December 11, 2013
BBC’s iPlayer streaming service shows that Britain’s TV viewers have different consumption habits than Netflix customers here in the U.S. The iPlayer service, which offers live and on-demand shows for viewing, indicates viewership habits that reflect traditional TV viewing, with varying peak times. The majority of BBC’s viewers still watch traditional television, but the definition of “prime time” changes along with the shift to streaming.
“Peak viewing time for television is between 8pm and 9pm, building up from about 6pm and dropping sharply after 9pm,” explains Quartz. “During peak hour, some 26 million Britons plonk themselves in front of their televisions. By contrast, the number of people watching iPlayer starts rising in the late afternoon and hits its highest level around 10pm, also dropping sharply after the peak.”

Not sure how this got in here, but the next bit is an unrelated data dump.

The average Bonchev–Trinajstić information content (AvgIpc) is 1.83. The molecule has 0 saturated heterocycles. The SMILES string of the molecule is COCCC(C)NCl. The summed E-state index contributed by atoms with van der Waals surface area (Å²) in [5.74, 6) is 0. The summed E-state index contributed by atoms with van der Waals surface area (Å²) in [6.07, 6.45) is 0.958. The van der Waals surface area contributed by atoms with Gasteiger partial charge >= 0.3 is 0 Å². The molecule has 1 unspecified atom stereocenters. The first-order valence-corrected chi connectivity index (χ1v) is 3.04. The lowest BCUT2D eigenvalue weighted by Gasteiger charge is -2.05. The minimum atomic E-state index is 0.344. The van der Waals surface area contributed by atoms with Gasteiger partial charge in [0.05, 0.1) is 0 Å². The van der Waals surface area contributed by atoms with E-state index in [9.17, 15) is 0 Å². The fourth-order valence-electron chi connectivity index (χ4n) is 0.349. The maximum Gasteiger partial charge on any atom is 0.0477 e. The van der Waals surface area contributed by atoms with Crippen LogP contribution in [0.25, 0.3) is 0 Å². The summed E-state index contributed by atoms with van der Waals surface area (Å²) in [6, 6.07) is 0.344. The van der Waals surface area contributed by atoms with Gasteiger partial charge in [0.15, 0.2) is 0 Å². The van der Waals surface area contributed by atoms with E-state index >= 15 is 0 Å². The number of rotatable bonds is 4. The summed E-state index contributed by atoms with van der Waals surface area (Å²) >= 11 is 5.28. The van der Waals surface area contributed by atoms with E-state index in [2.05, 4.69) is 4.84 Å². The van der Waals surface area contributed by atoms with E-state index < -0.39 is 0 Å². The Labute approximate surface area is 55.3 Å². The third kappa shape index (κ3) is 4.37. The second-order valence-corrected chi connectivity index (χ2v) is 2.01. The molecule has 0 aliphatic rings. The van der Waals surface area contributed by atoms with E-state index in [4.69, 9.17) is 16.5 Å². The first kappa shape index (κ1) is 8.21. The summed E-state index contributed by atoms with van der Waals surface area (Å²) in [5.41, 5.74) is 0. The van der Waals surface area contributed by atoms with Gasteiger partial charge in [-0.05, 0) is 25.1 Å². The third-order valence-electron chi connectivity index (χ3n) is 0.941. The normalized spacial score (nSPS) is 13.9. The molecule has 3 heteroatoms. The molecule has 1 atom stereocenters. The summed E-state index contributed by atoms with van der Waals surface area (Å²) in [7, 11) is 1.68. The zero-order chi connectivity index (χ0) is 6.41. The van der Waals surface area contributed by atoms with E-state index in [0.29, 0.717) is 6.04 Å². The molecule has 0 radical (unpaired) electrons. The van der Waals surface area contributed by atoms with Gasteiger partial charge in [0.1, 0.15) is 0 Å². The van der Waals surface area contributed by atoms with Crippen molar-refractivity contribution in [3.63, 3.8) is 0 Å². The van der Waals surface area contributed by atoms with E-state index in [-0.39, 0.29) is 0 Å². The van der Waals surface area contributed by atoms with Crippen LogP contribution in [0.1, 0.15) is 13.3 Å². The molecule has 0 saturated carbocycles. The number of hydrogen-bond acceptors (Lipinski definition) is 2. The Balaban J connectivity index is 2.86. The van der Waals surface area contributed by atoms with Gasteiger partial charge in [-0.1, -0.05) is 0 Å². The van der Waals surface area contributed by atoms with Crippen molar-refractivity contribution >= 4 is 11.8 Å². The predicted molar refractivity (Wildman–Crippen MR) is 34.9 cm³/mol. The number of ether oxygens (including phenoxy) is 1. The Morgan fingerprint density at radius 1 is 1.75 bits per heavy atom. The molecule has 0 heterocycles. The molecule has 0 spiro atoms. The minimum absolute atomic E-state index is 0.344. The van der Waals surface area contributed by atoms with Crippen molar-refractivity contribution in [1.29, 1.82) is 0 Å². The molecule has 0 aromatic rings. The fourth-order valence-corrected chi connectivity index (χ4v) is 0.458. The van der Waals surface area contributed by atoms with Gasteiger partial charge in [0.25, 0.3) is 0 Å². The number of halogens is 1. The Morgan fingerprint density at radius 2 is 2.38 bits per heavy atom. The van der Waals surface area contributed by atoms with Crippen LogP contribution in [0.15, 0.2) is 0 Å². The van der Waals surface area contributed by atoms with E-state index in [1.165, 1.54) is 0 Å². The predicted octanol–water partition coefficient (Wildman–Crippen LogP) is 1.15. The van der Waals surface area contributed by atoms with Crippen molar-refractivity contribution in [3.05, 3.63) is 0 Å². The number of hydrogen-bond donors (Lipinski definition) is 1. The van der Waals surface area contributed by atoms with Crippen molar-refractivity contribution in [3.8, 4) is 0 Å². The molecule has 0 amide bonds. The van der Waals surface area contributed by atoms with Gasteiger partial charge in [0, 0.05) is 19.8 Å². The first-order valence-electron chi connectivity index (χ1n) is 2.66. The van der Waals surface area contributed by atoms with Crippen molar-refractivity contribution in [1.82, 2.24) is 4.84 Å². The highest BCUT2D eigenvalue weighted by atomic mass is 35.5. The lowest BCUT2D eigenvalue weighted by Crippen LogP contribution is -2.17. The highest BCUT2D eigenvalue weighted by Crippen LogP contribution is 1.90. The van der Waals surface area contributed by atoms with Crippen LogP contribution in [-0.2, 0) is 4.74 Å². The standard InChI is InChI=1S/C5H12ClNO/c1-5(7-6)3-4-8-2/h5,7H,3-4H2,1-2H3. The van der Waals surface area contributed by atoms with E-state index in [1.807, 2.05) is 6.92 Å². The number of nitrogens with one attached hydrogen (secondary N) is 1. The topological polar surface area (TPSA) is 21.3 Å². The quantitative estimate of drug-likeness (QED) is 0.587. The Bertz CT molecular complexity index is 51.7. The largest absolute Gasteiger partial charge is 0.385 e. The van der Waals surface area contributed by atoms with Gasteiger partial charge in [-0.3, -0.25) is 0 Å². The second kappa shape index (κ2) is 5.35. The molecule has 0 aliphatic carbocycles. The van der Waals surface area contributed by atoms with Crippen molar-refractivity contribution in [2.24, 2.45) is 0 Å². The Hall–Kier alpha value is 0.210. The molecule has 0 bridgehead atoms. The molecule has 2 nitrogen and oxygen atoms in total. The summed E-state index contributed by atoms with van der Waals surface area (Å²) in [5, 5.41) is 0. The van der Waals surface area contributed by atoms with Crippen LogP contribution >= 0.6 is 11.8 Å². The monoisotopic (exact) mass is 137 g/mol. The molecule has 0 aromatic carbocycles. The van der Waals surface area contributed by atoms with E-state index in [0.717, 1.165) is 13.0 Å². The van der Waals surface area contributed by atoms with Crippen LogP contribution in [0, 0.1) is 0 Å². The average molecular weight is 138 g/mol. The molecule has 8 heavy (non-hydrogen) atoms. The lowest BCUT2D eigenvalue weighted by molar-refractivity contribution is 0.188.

One possible explanation for the later viewing patterns with streaming is that people are watching on mobile devices in bed. But as mobile and tablet use increases (41 percent in the past two years), viewing patterns have remained the same.
“That suggests that people retain their habits while shifting devices,” Quartz notes. “People were surely taking their laptops to bed in the days before tablets.” Demographics likely also play a role.
Though Quartz says the iPlayer’s peak viewership hovers just above half a million people, more viewers will continue to shift to this form of consumption, changing the peak times and lengths as well.